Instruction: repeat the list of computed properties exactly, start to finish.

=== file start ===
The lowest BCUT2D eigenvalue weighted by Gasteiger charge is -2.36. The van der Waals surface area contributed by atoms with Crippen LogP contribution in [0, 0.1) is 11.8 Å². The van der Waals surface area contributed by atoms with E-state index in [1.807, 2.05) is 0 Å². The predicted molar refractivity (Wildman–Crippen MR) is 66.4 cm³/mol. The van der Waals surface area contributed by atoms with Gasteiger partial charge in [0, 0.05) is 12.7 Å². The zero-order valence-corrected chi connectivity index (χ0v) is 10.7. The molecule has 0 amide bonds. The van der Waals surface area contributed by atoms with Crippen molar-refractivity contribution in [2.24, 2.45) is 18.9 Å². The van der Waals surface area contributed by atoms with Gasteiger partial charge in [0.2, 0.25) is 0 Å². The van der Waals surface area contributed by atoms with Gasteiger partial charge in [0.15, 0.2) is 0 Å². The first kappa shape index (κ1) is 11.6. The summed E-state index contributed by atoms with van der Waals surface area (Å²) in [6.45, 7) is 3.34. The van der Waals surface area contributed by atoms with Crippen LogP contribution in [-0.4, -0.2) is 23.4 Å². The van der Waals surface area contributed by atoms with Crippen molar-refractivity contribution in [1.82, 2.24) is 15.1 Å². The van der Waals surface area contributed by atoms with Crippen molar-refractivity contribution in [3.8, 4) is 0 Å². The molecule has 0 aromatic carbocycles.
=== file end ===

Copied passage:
The lowest BCUT2D eigenvalue weighted by Gasteiger charge is -2.36. The van der Waals surface area contributed by atoms with Crippen LogP contribution in [0, 0.1) is 11.8 Å². The van der Waals surface area contributed by atoms with E-state index in [1.807, 2.05) is 0 Å². The predicted molar refractivity (Wildman–Crippen MR) is 66.4 cm³/mol. The van der Waals surface area contributed by atoms with Gasteiger partial charge in [0, 0.05) is 12.7 Å². The zero-order valence-corrected chi connectivity index (χ0v) is 10.7. The molecule has 0 amide bonds. The van der Waals surface area contributed by atoms with Crippen molar-refractivity contribution in [2.24, 2.45) is 18.9 Å². The van der Waals surface area contributed by atoms with Gasteiger partial charge in [0.2, 0.25) is 0 Å². The van der Waals surface area contributed by atoms with Gasteiger partial charge in [0.15, 0.2) is 0 Å². The first kappa shape index (κ1) is 11.6. The summed E-state index contributed by atoms with van der Waals surface area (Å²) in [6.45, 7) is 3.34. The van der Waals surface area contributed by atoms with Crippen LogP contribution in [-0.4, -0.2) is 23.4 Å². The van der Waals surface area contributed by atoms with Crippen molar-refractivity contribution in [1.82, 2.24) is 15.1 Å². The van der Waals surface area contributed by atoms with Crippen molar-refractivity contribution in [3.8, 4) is 0 Å². The molecule has 0 aromatic carbocycles.